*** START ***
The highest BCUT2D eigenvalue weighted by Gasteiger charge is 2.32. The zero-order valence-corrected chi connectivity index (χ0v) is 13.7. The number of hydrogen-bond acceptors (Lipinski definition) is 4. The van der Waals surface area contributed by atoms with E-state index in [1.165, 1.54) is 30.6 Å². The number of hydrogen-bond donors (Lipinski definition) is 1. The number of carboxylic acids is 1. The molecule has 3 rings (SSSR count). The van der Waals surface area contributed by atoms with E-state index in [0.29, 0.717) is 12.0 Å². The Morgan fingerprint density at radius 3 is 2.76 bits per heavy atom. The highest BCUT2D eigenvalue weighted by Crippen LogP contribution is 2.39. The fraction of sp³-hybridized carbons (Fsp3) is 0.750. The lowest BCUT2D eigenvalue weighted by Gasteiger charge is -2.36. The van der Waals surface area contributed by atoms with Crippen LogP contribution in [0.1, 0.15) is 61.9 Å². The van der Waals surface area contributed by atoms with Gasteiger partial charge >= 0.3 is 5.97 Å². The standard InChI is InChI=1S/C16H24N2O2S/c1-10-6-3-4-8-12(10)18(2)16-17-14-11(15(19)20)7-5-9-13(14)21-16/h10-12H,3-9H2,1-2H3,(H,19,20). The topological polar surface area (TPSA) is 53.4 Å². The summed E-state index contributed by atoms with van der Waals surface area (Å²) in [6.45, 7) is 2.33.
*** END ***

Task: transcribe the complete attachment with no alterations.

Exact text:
The highest BCUT2D eigenvalue weighted by Gasteiger charge is 2.32. The zero-order valence-corrected chi connectivity index (χ0v) is 13.7. The number of hydrogen-bond acceptors (Lipinski definition) is 4. The van der Waals surface area contributed by atoms with E-state index in [1.165, 1.54) is 30.6 Å². The number of hydrogen-bond donors (Lipinski definition) is 1. The number of carboxylic acids is 1. The molecule has 3 rings (SSSR count). The van der Waals surface area contributed by atoms with E-state index in [0.29, 0.717) is 12.0 Å². The Morgan fingerprint density at radius 3 is 2.76 bits per heavy atom. The highest BCUT2D eigenvalue weighted by Crippen LogP contribution is 2.39. The fraction of sp³-hybridized carbons (Fsp3) is 0.750. The lowest BCUT2D eigenvalue weighted by Gasteiger charge is -2.36. The van der Waals surface area contributed by atoms with Crippen LogP contribution in [0.1, 0.15) is 61.9 Å². The van der Waals surface area contributed by atoms with Gasteiger partial charge >= 0.3 is 5.97 Å². The standard InChI is InChI=1S/C16H24N2O2S/c1-10-6-3-4-8-12(10)18(2)16-17-14-11(15(19)20)7-5-9-13(14)21-16/h10-12H,3-9H2,1-2H3,(H,19,20). The topological polar surface area (TPSA) is 53.4 Å². The summed E-state index contributed by atoms with van der Waals surface area (Å²) in [6.45, 7) is 2.33.